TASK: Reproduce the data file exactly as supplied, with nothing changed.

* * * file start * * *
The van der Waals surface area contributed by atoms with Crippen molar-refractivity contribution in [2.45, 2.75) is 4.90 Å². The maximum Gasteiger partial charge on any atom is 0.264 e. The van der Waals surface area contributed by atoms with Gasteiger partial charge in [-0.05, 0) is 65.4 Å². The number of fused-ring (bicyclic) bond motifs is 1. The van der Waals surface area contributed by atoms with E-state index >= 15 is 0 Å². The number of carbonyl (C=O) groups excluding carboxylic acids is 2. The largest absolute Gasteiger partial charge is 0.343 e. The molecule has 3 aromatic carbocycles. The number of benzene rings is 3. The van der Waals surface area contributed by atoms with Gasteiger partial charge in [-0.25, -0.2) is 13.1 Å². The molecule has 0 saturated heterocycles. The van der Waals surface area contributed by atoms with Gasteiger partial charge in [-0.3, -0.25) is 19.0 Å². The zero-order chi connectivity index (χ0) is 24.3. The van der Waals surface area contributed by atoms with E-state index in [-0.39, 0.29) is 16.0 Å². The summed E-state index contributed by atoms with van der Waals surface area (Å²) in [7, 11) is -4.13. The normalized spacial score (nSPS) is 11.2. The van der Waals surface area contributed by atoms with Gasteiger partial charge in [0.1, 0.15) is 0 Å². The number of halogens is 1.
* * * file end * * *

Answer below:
The van der Waals surface area contributed by atoms with Crippen molar-refractivity contribution in [2.45, 2.75) is 4.90 Å². The maximum Gasteiger partial charge on any atom is 0.264 e. The van der Waals surface area contributed by atoms with Gasteiger partial charge in [-0.05, 0) is 65.4 Å². The number of fused-ring (bicyclic) bond motifs is 1. The van der Waals surface area contributed by atoms with E-state index >= 15 is 0 Å². The number of carbonyl (C=O) groups excluding carboxylic acids is 2. The largest absolute Gasteiger partial charge is 0.343 e. The molecule has 3 aromatic carbocycles. The number of benzene rings is 3. The van der Waals surface area contributed by atoms with Gasteiger partial charge in [-0.25, -0.2) is 13.1 Å². The molecule has 0 saturated heterocycles. The van der Waals surface area contributed by atoms with Gasteiger partial charge in [-0.3, -0.25) is 19.0 Å². The zero-order chi connectivity index (χ0) is 24.3. The van der Waals surface area contributed by atoms with E-state index in [-0.39, 0.29) is 16.0 Å². The summed E-state index contributed by atoms with van der Waals surface area (Å²) in [7, 11) is -4.13. The normalized spacial score (nSPS) is 11.2. The van der Waals surface area contributed by atoms with Gasteiger partial charge in [0.1, 0.15) is 0 Å². The number of halogens is 1.